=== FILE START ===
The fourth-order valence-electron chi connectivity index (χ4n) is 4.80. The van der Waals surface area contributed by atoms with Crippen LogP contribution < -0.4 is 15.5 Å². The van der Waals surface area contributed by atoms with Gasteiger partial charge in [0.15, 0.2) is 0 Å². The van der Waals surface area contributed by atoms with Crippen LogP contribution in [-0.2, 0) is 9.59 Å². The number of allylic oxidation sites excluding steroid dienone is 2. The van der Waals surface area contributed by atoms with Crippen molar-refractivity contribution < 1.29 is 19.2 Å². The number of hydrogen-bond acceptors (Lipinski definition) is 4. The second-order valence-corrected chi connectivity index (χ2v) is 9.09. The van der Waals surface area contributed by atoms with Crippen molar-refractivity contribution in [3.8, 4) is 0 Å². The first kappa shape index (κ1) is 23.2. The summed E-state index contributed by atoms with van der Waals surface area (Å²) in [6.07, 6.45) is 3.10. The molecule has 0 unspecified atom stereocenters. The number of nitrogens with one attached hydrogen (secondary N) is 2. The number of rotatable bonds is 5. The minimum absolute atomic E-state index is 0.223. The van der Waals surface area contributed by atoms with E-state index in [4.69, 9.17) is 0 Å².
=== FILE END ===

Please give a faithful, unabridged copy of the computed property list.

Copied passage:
The fourth-order valence-electron chi connectivity index (χ4n) is 4.80. The van der Waals surface area contributed by atoms with Crippen LogP contribution < -0.4 is 15.5 Å². The van der Waals surface area contributed by atoms with Gasteiger partial charge in [0.15, 0.2) is 0 Å². The van der Waals surface area contributed by atoms with Crippen LogP contribution in [-0.2, 0) is 9.59 Å². The number of allylic oxidation sites excluding steroid dienone is 2. The van der Waals surface area contributed by atoms with Crippen molar-refractivity contribution < 1.29 is 19.2 Å². The number of hydrogen-bond acceptors (Lipinski definition) is 4. The second-order valence-corrected chi connectivity index (χ2v) is 9.09. The van der Waals surface area contributed by atoms with Crippen molar-refractivity contribution in [3.8, 4) is 0 Å². The first kappa shape index (κ1) is 23.2. The summed E-state index contributed by atoms with van der Waals surface area (Å²) in [6.07, 6.45) is 3.10. The molecule has 0 unspecified atom stereocenters. The number of nitrogens with one attached hydrogen (secondary N) is 2. The number of rotatable bonds is 5. The minimum absolute atomic E-state index is 0.223. The van der Waals surface area contributed by atoms with E-state index in [4.69, 9.17) is 0 Å².